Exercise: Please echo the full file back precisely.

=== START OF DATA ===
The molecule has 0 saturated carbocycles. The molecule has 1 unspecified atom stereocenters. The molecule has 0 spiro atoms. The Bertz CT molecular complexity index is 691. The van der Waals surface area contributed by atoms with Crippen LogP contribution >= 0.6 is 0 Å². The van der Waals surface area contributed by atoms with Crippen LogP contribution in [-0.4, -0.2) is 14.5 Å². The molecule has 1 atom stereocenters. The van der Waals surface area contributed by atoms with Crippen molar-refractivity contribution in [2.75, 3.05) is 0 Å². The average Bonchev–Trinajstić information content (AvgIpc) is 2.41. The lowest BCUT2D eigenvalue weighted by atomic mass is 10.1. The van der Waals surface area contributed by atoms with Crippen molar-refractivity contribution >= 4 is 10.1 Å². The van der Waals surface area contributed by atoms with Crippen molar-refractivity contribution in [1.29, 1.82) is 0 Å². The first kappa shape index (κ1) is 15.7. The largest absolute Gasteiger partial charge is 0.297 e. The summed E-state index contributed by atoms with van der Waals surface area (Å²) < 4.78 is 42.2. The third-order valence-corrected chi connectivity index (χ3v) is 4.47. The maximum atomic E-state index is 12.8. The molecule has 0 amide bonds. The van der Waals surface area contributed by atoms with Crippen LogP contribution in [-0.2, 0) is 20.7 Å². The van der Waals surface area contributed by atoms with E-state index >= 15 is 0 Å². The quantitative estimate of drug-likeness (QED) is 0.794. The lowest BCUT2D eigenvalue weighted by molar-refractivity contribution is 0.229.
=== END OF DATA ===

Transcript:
The molecule has 0 saturated carbocycles. The molecule has 1 unspecified atom stereocenters. The molecule has 0 spiro atoms. The Bertz CT molecular complexity index is 691. The van der Waals surface area contributed by atoms with Crippen LogP contribution >= 0.6 is 0 Å². The van der Waals surface area contributed by atoms with Crippen LogP contribution in [-0.4, -0.2) is 14.5 Å². The molecule has 1 atom stereocenters. The van der Waals surface area contributed by atoms with Crippen molar-refractivity contribution in [2.75, 3.05) is 0 Å². The average Bonchev–Trinajstić information content (AvgIpc) is 2.41. The lowest BCUT2D eigenvalue weighted by atomic mass is 10.1. The van der Waals surface area contributed by atoms with Crippen molar-refractivity contribution >= 4 is 10.1 Å². The van der Waals surface area contributed by atoms with Crippen molar-refractivity contribution in [1.29, 1.82) is 0 Å². The first kappa shape index (κ1) is 15.7. The largest absolute Gasteiger partial charge is 0.297 e. The summed E-state index contributed by atoms with van der Waals surface area (Å²) < 4.78 is 42.2. The third-order valence-corrected chi connectivity index (χ3v) is 4.47. The maximum atomic E-state index is 12.8. The molecule has 0 amide bonds. The van der Waals surface area contributed by atoms with Crippen LogP contribution in [-0.2, 0) is 20.7 Å². The van der Waals surface area contributed by atoms with E-state index >= 15 is 0 Å². The quantitative estimate of drug-likeness (QED) is 0.794. The lowest BCUT2D eigenvalue weighted by molar-refractivity contribution is 0.229.